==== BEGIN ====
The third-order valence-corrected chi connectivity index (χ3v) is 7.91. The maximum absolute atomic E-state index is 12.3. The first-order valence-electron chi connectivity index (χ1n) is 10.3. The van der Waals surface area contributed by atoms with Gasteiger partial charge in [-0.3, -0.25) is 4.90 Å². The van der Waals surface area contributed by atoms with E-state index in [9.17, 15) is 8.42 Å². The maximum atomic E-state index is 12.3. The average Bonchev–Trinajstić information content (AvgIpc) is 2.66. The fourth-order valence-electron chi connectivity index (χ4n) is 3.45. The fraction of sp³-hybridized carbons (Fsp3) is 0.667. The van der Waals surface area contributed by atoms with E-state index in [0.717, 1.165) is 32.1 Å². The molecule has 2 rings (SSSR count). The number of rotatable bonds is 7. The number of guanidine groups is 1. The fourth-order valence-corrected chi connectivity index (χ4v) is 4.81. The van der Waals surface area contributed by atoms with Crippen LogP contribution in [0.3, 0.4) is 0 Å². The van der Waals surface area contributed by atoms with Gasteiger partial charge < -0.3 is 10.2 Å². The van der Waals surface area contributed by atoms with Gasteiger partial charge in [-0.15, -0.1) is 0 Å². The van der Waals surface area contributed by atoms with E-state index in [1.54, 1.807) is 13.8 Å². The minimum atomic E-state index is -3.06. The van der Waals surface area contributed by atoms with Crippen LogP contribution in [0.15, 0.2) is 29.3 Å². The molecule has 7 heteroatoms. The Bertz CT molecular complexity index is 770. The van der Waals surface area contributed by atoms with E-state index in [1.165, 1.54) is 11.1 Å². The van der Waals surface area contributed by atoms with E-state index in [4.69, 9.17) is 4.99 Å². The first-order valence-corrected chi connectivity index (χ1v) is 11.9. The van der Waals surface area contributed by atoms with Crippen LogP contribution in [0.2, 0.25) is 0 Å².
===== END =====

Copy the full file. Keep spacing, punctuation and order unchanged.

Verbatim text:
The third-order valence-corrected chi connectivity index (χ3v) is 7.91. The maximum absolute atomic E-state index is 12.3. The first-order valence-electron chi connectivity index (χ1n) is 10.3. The van der Waals surface area contributed by atoms with Gasteiger partial charge in [-0.3, -0.25) is 4.90 Å². The van der Waals surface area contributed by atoms with E-state index in [9.17, 15) is 8.42 Å². The maximum atomic E-state index is 12.3. The average Bonchev–Trinajstić information content (AvgIpc) is 2.66. The fourth-order valence-electron chi connectivity index (χ4n) is 3.45. The fraction of sp³-hybridized carbons (Fsp3) is 0.667. The van der Waals surface area contributed by atoms with E-state index in [0.717, 1.165) is 32.1 Å². The molecule has 2 rings (SSSR count). The number of rotatable bonds is 7. The number of guanidine groups is 1. The fourth-order valence-corrected chi connectivity index (χ4v) is 4.81. The van der Waals surface area contributed by atoms with Crippen LogP contribution in [0.3, 0.4) is 0 Å². The van der Waals surface area contributed by atoms with Gasteiger partial charge < -0.3 is 10.2 Å². The van der Waals surface area contributed by atoms with Gasteiger partial charge in [-0.15, -0.1) is 0 Å². The van der Waals surface area contributed by atoms with E-state index in [1.54, 1.807) is 13.8 Å². The minimum atomic E-state index is -3.06. The van der Waals surface area contributed by atoms with Crippen LogP contribution in [0.15, 0.2) is 29.3 Å². The molecule has 7 heteroatoms. The Bertz CT molecular complexity index is 770. The van der Waals surface area contributed by atoms with E-state index in [1.165, 1.54) is 11.1 Å². The van der Waals surface area contributed by atoms with E-state index in [4.69, 9.17) is 4.99 Å². The first-order valence-corrected chi connectivity index (χ1v) is 11.9. The van der Waals surface area contributed by atoms with Crippen LogP contribution in [0.2, 0.25) is 0 Å².